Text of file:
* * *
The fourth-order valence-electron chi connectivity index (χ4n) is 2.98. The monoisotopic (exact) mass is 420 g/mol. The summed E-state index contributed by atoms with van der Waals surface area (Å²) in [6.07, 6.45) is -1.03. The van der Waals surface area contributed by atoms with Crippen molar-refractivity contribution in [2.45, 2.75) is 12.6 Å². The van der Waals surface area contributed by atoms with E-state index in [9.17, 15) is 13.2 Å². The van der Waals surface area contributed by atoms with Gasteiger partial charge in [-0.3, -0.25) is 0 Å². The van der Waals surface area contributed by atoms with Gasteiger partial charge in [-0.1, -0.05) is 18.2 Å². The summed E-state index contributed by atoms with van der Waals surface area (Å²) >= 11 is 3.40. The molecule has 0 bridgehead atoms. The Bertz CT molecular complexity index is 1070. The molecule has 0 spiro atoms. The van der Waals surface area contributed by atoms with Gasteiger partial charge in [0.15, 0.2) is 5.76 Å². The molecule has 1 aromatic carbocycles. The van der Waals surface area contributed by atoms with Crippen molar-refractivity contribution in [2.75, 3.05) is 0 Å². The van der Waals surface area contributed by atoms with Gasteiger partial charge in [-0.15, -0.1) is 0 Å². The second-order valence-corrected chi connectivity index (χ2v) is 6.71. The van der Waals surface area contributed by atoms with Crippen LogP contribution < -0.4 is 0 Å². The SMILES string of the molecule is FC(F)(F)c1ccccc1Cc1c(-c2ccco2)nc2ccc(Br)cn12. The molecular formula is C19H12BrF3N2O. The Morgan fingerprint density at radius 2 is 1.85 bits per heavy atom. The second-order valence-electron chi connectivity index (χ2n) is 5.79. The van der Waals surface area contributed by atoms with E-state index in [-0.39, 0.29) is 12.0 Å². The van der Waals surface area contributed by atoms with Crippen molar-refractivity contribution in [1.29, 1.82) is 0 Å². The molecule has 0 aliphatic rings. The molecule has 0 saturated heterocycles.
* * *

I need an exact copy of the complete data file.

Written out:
The fourth-order valence-electron chi connectivity index (χ4n) is 2.98. The monoisotopic (exact) mass is 420 g/mol. The summed E-state index contributed by atoms with van der Waals surface area (Å²) in [6.07, 6.45) is -1.03. The van der Waals surface area contributed by atoms with Crippen molar-refractivity contribution in [2.45, 2.75) is 12.6 Å². The van der Waals surface area contributed by atoms with E-state index in [9.17, 15) is 13.2 Å². The van der Waals surface area contributed by atoms with Gasteiger partial charge in [-0.3, -0.25) is 0 Å². The van der Waals surface area contributed by atoms with Gasteiger partial charge in [-0.1, -0.05) is 18.2 Å². The summed E-state index contributed by atoms with van der Waals surface area (Å²) >= 11 is 3.40. The molecule has 0 bridgehead atoms. The Bertz CT molecular complexity index is 1070. The molecule has 0 spiro atoms. The van der Waals surface area contributed by atoms with Gasteiger partial charge in [0.15, 0.2) is 5.76 Å². The molecule has 1 aromatic carbocycles. The van der Waals surface area contributed by atoms with Crippen molar-refractivity contribution in [2.75, 3.05) is 0 Å². The van der Waals surface area contributed by atoms with Gasteiger partial charge in [-0.15, -0.1) is 0 Å². The second-order valence-corrected chi connectivity index (χ2v) is 6.71. The van der Waals surface area contributed by atoms with Crippen LogP contribution < -0.4 is 0 Å². The SMILES string of the molecule is FC(F)(F)c1ccccc1Cc1c(-c2ccco2)nc2ccc(Br)cn12. The molecular formula is C19H12BrF3N2O. The Morgan fingerprint density at radius 2 is 1.85 bits per heavy atom. The second-order valence-electron chi connectivity index (χ2n) is 5.79. The van der Waals surface area contributed by atoms with E-state index in [-0.39, 0.29) is 12.0 Å². The van der Waals surface area contributed by atoms with Crippen molar-refractivity contribution in [1.29, 1.82) is 0 Å². The molecule has 0 aliphatic rings. The molecule has 0 saturated heterocycles.